The Financial Commission (FC) – a self-regulating body for the retail trading market – announced the launch of a new accreditation scheme this Friday.
According to a document released by the FC, the new scheme will certify the percent allocation management modules (PAMMs) offered by different brokers.
More popular amongst offshore brokers, PAMMs allow traders to allocate a certain amount of cash to investment managers.
Managers then invest those funds and, if they make a profit, they take a commission and payout – in proportion to the amount that they put in – to the investors that gave them money.
The purpose of such a system is to allow inexperienced traders to invest funds without trading their money themselves.
Of course, such systems are subject to manipulation and a lack of transparency, particularly on the part of offshore brokers, makes them open to scammers.
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A new PAMM rating system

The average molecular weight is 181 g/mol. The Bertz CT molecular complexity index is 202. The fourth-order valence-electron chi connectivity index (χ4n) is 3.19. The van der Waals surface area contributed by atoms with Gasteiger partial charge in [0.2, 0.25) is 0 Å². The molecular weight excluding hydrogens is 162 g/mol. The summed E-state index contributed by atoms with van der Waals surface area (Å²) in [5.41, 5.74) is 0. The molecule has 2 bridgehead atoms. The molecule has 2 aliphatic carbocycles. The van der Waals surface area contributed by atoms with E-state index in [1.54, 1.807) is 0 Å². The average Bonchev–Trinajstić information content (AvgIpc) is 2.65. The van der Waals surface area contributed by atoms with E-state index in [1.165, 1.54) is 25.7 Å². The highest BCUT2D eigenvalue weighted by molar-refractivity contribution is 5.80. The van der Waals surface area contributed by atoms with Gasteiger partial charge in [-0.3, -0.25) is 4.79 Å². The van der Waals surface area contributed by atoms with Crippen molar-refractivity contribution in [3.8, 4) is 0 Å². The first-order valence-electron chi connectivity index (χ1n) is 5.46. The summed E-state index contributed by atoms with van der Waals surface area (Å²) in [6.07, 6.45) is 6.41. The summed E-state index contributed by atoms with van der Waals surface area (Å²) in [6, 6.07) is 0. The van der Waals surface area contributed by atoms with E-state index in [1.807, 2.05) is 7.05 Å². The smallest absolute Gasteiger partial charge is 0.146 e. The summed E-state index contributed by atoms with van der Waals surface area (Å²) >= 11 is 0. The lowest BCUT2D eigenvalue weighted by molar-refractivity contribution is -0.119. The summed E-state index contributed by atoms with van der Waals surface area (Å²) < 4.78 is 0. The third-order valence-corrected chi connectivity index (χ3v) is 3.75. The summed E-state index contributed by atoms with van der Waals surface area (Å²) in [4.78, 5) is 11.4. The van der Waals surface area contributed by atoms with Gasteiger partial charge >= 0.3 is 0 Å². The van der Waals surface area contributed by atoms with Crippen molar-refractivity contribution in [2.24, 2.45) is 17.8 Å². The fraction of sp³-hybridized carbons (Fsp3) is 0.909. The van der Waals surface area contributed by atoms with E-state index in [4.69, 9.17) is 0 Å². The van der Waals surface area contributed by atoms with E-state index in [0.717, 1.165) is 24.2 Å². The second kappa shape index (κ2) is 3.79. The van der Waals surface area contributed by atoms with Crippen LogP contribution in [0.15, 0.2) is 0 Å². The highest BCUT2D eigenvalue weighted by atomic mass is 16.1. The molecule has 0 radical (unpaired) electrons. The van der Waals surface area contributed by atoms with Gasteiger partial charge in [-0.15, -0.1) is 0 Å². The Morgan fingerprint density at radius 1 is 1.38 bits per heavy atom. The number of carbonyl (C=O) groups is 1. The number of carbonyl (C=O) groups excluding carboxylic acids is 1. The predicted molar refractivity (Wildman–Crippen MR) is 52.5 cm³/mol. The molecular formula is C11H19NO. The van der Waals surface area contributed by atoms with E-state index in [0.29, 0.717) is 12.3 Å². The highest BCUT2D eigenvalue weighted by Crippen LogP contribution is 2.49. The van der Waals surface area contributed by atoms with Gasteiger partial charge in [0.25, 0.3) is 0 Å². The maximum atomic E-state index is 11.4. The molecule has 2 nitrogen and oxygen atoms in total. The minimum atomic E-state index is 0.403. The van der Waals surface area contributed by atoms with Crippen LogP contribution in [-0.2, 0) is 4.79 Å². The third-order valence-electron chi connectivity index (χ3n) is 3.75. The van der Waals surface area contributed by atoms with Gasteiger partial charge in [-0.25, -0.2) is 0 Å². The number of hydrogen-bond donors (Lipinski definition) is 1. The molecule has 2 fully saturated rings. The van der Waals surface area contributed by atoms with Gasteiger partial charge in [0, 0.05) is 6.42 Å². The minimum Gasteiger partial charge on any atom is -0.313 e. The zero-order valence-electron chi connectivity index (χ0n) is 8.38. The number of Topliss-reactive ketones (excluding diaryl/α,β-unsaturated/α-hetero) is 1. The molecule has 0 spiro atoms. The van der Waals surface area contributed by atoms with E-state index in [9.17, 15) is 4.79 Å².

That’s where the FC likely hopes to step in.
The regulatory body says that it has been receiving requests from retail traders, who want a better understanding of how brokers’ PAMMs operate.
Thus, the FC will review the technical setup of a broker’s PAMM accounts.
Alongside that, the regulatory organization will examine how funds are allocated to traders and investment managers and how the latter’s trading results are reported.
Finally, there will also be a review of a broker’s PAMM security and know-your-customer procedures and any rating systems that have been put in place to govern the investment manager’s performances.
If, after the FC has reviewed these things, it believes a broker’s PAMM setup is valid, then it will issue a certificate to a broker who will last for one year.
Such a system should help to alleviate the fears of some retail traders and give them an idea of what firms are legitimate and which are not.